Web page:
Orcas can be observed working together as a pod, taking it in turns to dive down under a school of herrings, creating a circle of bubbles around the fish, forcing them up to the ocean surface in an ever-tightening ball. “Each whale has a role. It’s like a ballet [and] they move in a very coordinated way and communicate and make decisions about what to do next.” The strategy is called ‘carousel feeding’, one of several hunting practices developed, refined and passed on that scientists consider warrant the label ‘culture’.

A more bizarre example of cultural transmission is the trend among capuchin monkeys to poke each other’s eyeballs with their long, sharp fingernails. It’s believed this strange custom started small, but over time caught on in a big way among the capuchin population  – who knows why!

We do not have a monopoly on morality either.

A study from as long ago as 1964 showed that hungry monkeys would not take the food on offer if it meant other monkeys getting an electric shock. Likewise rats. And we are not alone in our ability to make character judgments by watching others’ behaviour. Chimps can too.

What about art then? Nonhumans, match that if you can.

lyre-bird-1140064__180They can. Take the lyrebird of Central Australia who has the audio version of a photographic memory. He (it’s always he) samples not just birdsong from a variety of birds, but any other sounds he picks up from his surroundings: chainsaws, beaten nails, car alarms, human speech. Then he puts together the snippets he’s picked up in a unique continuous sequence of song. Exactly like a DJ sampling old recordings and creating something new. Absolutely an artistic endeavour, chainsaws and all.

Then there is the amazing bower bird, as seen in many a wildlife documentary. He crafts a sculpture out of twigs – the bower. And then designs a decorative courtyard in front of it, using flowers, leaves and pebbles, bottle tops, paper clips, plastic straws – anything colourful that’s to hand. He plays with perspective exactly as a human artist might, placing the largest objects furthest away. The effect is to make them look even larger than they really are. It’s what is called a forced perspective. Clever arty stuff, and all to entice the ladies.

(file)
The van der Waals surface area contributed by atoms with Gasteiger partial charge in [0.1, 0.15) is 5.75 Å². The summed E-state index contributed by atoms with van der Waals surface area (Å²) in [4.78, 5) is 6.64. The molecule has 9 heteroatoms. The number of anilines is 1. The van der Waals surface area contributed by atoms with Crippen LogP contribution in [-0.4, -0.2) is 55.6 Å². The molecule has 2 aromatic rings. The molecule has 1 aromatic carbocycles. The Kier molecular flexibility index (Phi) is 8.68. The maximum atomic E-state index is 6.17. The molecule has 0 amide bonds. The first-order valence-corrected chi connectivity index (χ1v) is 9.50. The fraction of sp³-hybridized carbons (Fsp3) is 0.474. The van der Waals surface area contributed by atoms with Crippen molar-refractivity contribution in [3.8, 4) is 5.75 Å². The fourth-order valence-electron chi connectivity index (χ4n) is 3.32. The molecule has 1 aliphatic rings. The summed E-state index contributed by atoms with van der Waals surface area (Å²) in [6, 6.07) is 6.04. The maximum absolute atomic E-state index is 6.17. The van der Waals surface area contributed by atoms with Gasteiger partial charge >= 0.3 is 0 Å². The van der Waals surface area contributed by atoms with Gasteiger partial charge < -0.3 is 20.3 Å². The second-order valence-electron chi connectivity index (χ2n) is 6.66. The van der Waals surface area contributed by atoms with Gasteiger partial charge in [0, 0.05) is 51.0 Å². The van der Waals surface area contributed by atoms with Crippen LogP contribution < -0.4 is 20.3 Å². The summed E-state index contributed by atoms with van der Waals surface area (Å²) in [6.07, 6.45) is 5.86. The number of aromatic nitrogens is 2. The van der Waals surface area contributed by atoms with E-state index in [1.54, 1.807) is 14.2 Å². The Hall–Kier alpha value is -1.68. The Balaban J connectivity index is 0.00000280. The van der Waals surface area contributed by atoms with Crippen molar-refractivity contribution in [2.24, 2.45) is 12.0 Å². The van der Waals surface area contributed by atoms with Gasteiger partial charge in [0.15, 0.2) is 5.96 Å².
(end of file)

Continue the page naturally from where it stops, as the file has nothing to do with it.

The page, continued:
‘Well but phff’, you may be thinking. ‘These guys are hardly in the league of Mozart or Michelangelo.’ But perhaps it is simply that we are deaf and blind to nonhuman animal art because our human superiority complex prevents us knowing where to look for it, and understanding what we are seeing when we see it. I believe the same holds true for their other abilities too. We even judge their ‘intelligence’ according to how closely or not it resembles human intelligence. Our perception of nonhuman animals is completely skewed by our own self-importance.

But back to art. Art News magazine believes there is still much to be discovered about nonhuman animal art. “Looking at the spectacular dams, nests, webs, and other elaborate constructions found in the natural world, it remains difficult to leave our art-world sensibilities behind. Indeed some scientists are convinced that animals have the emotional complexity to perceive beauty, make esthetic choices, and produce forms (or song) for art’s sake.”